When the Springfield XDS hit the market a few years ago, it made a big splash for being a tiny gun with a lot of punch. Who was crazy enough to make a five-shot single stack micro-compact in .45ACP? The runaway success of the XDS, despite its teething pains with a prominent recall, led Springfield to branch out into the highly anticipated 9×19 and .40S&W cartridges, new SKUs, and new barrel lengths. Shrinking down the XD/M designs into a palm sized package no doubt took plenty of engineering effort, but the heart of the design remains reminiscent of its bigger brothers.
Part 1: The Slide
Let’s start with the easy part. As always, clear the pistol and ensure no live ammunition is in your workspace then proceed with a standard field strip. Lock the slide back, flip the lever up, dry fire to remove the slide and separate the barrel and recoil spring. Easy stuff.
- Remove the striker retaining backplate. Press in the little tab and pull the plate down. Watch for spring pressure!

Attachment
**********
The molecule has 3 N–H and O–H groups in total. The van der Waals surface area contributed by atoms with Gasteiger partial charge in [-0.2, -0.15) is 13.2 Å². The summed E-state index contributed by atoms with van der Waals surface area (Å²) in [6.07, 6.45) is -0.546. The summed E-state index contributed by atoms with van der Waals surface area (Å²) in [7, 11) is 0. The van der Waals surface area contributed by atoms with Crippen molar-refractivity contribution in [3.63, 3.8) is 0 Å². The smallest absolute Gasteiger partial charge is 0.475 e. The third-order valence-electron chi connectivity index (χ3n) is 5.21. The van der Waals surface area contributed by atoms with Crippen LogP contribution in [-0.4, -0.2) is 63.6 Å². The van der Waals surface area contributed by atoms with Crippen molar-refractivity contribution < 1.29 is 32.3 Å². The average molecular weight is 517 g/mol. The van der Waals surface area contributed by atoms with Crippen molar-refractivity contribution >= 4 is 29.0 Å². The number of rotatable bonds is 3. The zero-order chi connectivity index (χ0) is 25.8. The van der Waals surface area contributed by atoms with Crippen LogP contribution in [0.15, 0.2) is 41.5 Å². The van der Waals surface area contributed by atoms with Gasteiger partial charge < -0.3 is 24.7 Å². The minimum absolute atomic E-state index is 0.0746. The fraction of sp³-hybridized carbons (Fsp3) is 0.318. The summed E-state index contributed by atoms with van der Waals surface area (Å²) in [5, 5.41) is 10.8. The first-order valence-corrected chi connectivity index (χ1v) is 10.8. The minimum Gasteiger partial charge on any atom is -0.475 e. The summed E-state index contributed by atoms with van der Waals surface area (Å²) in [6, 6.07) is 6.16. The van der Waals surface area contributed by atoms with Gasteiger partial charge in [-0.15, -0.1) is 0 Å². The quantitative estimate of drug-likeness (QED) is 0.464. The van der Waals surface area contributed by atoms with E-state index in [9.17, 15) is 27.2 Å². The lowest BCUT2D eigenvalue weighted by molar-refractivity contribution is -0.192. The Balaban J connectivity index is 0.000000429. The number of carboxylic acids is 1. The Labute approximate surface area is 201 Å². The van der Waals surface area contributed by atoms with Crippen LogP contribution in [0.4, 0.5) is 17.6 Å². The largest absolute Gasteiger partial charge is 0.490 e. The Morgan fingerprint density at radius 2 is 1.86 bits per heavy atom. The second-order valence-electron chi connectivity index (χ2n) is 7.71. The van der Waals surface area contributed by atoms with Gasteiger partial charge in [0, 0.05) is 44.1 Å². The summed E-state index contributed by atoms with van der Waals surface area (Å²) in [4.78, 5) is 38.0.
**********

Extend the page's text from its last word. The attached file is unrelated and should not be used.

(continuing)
- Disassemble the striker assembly. You can use the slide as pictured as a backing to pull the spring down, remove the collar, and everything comes apart easily.
- Remove the loaded chamber indicator. I would recommend driving this pin out RIGHT to LEFT. If you do the opposite like I did, the slightly peened over left side smooths over and the pin won’t stay in. Easily fixed with a quick bump on the anvil though.
- Take out the extractor and striker block plunger. Drive the roll pin out either direction (I recommend bottom to top) and pull it out. The striker block plunger is retained by the extractor, so it’ll take off if you just yank the extractor out. Don’t lose the interesting little spring buffer… filler… stick thing.